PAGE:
Senator Flanagan Hails Late Assemblyman Conte’s Organ Donation Law

 

Senator John Flanagan (2nd Senate District) proudly announced that Lauren’s Law (S.7103A of 2012), which the late Assemblyman James Conte led the fight to pass last year to increase enrollment of organ donors in New York State, is now in effect in New York State.  The law will require common sense changes to license applications in New York State to help increase organ donation.

The legislation is named after Lauren Shields, a young girl from Rockland County who received a heart transplant when she was 9.  She became the face of New York State’s campaign to raise awareness about the need to drastically increase the number of organ and tissue donors.

The new law requires the New York State Department of Motor Vehicles (NYS DMV) to ensure that anyone who completes a New York State license form give an answer to the question of whether they would like to join the Donate Life Registry.  Now all applicants must provide an answer by either checking off “yes” or “skip this question” under the organ donor registry section of the application.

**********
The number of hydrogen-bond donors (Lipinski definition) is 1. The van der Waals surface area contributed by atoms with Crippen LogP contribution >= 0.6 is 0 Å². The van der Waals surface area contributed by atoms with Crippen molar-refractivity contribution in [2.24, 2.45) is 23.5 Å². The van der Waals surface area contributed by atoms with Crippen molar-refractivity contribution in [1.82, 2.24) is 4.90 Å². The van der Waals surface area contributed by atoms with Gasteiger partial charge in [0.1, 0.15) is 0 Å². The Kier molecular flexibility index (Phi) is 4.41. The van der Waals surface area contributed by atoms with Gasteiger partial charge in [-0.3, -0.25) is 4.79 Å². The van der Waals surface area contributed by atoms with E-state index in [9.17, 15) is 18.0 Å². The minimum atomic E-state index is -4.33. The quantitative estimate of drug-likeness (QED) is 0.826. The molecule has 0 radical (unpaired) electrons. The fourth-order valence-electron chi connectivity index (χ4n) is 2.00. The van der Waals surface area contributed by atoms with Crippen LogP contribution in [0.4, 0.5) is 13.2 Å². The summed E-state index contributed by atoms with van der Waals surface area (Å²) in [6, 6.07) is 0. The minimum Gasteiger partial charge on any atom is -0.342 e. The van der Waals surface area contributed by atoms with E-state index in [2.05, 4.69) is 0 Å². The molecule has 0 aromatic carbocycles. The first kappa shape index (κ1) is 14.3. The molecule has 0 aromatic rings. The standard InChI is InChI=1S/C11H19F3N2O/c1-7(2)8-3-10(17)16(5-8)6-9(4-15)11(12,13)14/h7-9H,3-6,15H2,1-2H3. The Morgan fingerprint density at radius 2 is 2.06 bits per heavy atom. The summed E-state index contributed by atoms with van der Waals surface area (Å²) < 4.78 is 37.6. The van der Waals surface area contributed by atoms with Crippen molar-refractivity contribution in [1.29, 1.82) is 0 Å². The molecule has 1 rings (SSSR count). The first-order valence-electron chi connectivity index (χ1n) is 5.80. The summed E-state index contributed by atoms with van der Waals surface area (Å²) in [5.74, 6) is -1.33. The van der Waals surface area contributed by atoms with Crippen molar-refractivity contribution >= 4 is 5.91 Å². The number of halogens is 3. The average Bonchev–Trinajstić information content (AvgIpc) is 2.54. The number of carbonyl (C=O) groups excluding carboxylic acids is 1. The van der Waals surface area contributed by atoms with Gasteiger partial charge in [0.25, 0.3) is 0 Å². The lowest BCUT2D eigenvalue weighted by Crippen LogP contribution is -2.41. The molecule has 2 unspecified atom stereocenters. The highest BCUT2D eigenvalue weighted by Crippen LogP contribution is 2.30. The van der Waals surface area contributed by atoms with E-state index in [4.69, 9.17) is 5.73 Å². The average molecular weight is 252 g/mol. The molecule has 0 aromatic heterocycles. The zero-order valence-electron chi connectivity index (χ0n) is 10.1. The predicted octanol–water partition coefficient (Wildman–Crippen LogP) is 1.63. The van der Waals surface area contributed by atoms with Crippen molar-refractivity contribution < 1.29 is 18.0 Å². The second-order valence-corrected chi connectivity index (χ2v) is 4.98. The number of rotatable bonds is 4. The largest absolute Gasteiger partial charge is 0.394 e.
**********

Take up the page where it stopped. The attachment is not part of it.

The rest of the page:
Lauren’s Law will apply to the following:

  • Application or renewal for a license
  • Non-driver identification card application or renewal
  • Renewal form to register or decline registration in the donate life registry


This new law was deemed necessary because New York lags far behind the national average of enrollees in the organ donor program.  According to the New York State Organ Donor Network, only 20% of New Yorkers age 18 and over have enrolled in the New York State Donate Life Registry as organ tissue and eye donors while the average nationwide is 45%.

An overwhelming majority of people who do enroll actually do so through the Department of Motor Vehicles when applying for a driver’s license or a non-driver ID. 

“Assemblyman Conte was a leader on this issue and this new law will serve as a fitting tribute to his efforts to save lives.  By requiring all who apply for licenses to answer the question of whether to be an organ donor, applicants will have an opportunity to examine the issue more deeply when previously they might have chosen not to answer the question at all,” stated Senator Flanagan.

Please click here to sign up to be a donor or for more information on organ donation.